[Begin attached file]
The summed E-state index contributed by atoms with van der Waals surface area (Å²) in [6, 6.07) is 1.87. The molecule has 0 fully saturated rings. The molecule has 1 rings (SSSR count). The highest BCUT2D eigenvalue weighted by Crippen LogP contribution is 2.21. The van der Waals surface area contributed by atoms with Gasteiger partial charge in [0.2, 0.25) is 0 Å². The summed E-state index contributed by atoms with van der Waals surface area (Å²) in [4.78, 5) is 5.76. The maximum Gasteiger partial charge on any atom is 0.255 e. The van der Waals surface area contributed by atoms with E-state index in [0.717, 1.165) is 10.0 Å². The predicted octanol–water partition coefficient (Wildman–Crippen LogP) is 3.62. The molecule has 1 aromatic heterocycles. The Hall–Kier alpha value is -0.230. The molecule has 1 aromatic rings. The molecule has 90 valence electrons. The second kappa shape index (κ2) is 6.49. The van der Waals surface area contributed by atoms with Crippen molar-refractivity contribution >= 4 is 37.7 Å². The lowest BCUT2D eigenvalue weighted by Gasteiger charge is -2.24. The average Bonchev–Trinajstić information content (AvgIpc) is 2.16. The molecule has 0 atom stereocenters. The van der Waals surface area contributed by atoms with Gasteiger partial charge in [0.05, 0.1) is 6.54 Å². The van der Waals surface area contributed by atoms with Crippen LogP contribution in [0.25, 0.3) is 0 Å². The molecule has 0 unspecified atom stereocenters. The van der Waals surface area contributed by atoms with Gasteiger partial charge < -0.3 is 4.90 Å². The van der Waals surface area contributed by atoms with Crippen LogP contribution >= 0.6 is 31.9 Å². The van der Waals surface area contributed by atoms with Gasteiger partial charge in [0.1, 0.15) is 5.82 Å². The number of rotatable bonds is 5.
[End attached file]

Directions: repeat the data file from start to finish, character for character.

The summed E-state index contributed by atoms with van der Waals surface area (Å²) in [6, 6.07) is 1.87. The molecule has 0 fully saturated rings. The molecule has 1 rings (SSSR count). The highest BCUT2D eigenvalue weighted by Crippen LogP contribution is 2.21. The van der Waals surface area contributed by atoms with Gasteiger partial charge in [0.2, 0.25) is 0 Å². The summed E-state index contributed by atoms with van der Waals surface area (Å²) in [4.78, 5) is 5.76. The maximum Gasteiger partial charge on any atom is 0.255 e. The van der Waals surface area contributed by atoms with E-state index in [0.717, 1.165) is 10.0 Å². The predicted octanol–water partition coefficient (Wildman–Crippen LogP) is 3.62. The molecule has 1 aromatic heterocycles. The Hall–Kier alpha value is -0.230. The molecule has 1 aromatic rings. The molecule has 90 valence electrons. The second kappa shape index (κ2) is 6.49. The van der Waals surface area contributed by atoms with Crippen molar-refractivity contribution >= 4 is 37.7 Å². The lowest BCUT2D eigenvalue weighted by Gasteiger charge is -2.24. The average Bonchev–Trinajstić information content (AvgIpc) is 2.16. The molecule has 0 atom stereocenters. The van der Waals surface area contributed by atoms with Gasteiger partial charge in [0.05, 0.1) is 6.54 Å². The van der Waals surface area contributed by atoms with Crippen LogP contribution in [0.25, 0.3) is 0 Å². The molecule has 0 unspecified atom stereocenters. The van der Waals surface area contributed by atoms with Gasteiger partial charge < -0.3 is 4.90 Å². The van der Waals surface area contributed by atoms with Crippen LogP contribution >= 0.6 is 31.9 Å². The van der Waals surface area contributed by atoms with Gasteiger partial charge in [0.1, 0.15) is 5.82 Å². The number of rotatable bonds is 5.